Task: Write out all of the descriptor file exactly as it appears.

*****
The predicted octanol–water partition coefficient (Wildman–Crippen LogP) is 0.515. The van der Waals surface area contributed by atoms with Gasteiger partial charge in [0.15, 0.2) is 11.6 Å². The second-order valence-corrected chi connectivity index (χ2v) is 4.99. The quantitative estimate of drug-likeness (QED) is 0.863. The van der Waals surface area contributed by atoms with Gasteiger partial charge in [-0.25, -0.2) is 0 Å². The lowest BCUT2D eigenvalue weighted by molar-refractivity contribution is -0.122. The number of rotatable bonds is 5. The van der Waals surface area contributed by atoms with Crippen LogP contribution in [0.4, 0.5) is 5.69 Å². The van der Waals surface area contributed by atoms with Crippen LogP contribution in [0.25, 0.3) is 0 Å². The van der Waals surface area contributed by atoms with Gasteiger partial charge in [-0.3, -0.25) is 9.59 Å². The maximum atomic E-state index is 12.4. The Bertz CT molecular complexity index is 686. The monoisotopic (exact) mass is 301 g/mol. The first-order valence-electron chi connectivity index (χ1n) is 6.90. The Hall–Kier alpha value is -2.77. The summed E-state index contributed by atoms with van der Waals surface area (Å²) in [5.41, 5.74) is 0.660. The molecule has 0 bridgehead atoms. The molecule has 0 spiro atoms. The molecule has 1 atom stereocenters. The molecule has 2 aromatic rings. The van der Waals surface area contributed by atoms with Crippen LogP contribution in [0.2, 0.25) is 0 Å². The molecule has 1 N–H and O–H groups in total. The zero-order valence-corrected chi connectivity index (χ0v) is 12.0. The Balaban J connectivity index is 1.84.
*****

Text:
The predicted octanol–water partition coefficient (Wildman–Crippen LogP) is 0.515. The van der Waals surface area contributed by atoms with Gasteiger partial charge in [0.15, 0.2) is 11.6 Å². The second-order valence-corrected chi connectivity index (χ2v) is 4.99. The quantitative estimate of drug-likeness (QED) is 0.863. The van der Waals surface area contributed by atoms with Gasteiger partial charge in [-0.25, -0.2) is 0 Å². The lowest BCUT2D eigenvalue weighted by molar-refractivity contribution is -0.122. The number of rotatable bonds is 5. The van der Waals surface area contributed by atoms with Crippen LogP contribution in [0.4, 0.5) is 5.69 Å². The van der Waals surface area contributed by atoms with Crippen LogP contribution in [0.25, 0.3) is 0 Å². The van der Waals surface area contributed by atoms with Gasteiger partial charge in [-0.3, -0.25) is 9.59 Å². The maximum atomic E-state index is 12.4. The Bertz CT molecular complexity index is 686. The monoisotopic (exact) mass is 301 g/mol. The first-order valence-electron chi connectivity index (χ1n) is 6.90. The Hall–Kier alpha value is -2.77. The summed E-state index contributed by atoms with van der Waals surface area (Å²) in [5.41, 5.74) is 0.660. The molecule has 0 bridgehead atoms. The molecule has 0 spiro atoms. The molecule has 1 atom stereocenters. The molecule has 2 aromatic rings. The van der Waals surface area contributed by atoms with Crippen LogP contribution in [0.2, 0.25) is 0 Å². The molecule has 1 N–H and O–H groups in total. The zero-order valence-corrected chi connectivity index (χ0v) is 12.0. The Balaban J connectivity index is 1.84.